He has helped develop new protocols for airline safety, and served as the co-chairman, along with Skiles, of the EAA’s Young Eagles youth introduction-to-aviation program from 2009 to 2013.
In 2009, HarperCollins published Capt. Sully’s memoir, Highest Duty: My Search for What Really Matters. In 2012, he published “Making a Difference: Stories of Vision and Courage From America’s Leaders.”
In 2011, he became a CBS News contributor as the network’s Aviation and Safety Expert, a role which he holds today.
He also serves on the U.S. Department of Transportation’s Advisory Committee for Automation in Transportation.
Much of his time is spent speaking in the United States and abroad about flight safety issues.
He’s delivered more than 200 keynote addresses to date, and often speaks for large corporations such as Dupont, Chevron, and AT&T, specializing in topics such as leadership, crisis management, and overcoming obstacles.
Sully, a movie about Capt. Sully, directed by Clint Eastwood and starring Tom Hanks in the title role, was released in September 2016.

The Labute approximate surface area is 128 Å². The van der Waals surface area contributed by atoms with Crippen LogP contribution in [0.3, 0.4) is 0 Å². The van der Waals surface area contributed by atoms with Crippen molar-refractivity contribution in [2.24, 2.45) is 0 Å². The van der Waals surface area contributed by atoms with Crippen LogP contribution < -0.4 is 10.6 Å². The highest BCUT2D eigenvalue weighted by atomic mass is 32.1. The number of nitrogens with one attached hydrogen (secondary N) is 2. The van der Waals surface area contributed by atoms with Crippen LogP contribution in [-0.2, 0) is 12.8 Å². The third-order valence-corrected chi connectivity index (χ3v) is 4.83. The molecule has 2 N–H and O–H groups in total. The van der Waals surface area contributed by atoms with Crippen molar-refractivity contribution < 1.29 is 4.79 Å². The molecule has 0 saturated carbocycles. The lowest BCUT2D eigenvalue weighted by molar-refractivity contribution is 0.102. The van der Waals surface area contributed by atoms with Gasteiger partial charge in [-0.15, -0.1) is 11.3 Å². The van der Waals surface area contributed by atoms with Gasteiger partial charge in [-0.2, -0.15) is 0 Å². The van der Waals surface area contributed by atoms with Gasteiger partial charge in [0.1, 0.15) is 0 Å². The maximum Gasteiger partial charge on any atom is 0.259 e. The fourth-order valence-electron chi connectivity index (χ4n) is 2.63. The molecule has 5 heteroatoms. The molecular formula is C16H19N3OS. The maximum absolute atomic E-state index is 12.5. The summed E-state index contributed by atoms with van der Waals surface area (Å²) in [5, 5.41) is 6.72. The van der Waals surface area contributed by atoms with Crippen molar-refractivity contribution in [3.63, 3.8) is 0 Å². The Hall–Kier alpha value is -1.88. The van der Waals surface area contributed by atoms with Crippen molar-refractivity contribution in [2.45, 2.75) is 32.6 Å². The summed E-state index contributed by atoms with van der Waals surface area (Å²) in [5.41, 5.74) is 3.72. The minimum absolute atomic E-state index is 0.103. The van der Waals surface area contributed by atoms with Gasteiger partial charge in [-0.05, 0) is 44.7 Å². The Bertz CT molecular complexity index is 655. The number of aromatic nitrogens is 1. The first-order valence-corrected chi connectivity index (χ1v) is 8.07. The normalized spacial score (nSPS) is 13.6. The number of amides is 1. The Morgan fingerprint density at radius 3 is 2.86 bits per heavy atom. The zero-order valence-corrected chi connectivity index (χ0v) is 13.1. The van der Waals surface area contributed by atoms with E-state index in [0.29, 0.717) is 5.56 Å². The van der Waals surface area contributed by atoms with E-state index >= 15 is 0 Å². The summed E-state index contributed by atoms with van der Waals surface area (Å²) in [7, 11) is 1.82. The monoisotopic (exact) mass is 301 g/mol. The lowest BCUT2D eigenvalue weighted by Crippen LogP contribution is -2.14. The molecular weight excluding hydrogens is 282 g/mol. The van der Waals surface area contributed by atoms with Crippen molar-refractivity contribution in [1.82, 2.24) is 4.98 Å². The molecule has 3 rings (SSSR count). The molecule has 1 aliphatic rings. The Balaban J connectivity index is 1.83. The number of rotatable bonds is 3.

That’s another thing. When you say “Sully,” millions of people think of Tom Hanks, who said he was honored to portray Capt. Sully.
It’s worth noting that at the time of the Hudson landing, Capt. Sully was a 57-year-old pilot who’d sustained a pay cut because airlines’ revenues were slowing and, some argue, pilots were under-valued.
These days, Capt. Sully’s life is
about what he learned long ago, from his father and from his military commanders: service. Hard work. Discipline. Values. Believing in a better world, a better future.
That means lobbying for pilots. It means pushing for greater safety measures in an industry that’s already pretty darn safe. That’s a through-line throughout Capt. Sully’s life of service: safety. Trust in our institutions. Touchstones in this grand experiment called America.
“My military training and service, especially the flight training, helped me to really realize the importance of adhering to core values and having the discipline to approach every job I’ve had with a professional attitude,” Capt. Sully said. “The discipline of the military helped me to have a discipline. Not just think of a job but a calling… Our society at large really needs people with these core values.”
That’s why veterans are worthy of hiring, in a variety of fields.
“They are a valuable resource and it’s a national treasure to have people with those skills and attitudes,” Capt Sully said.
He knows, because he’s one of them.
And it doesn’t matter if you call them miracle-makers or simply state that they’re prepared.
The results are in: Veterans make our world safer, better.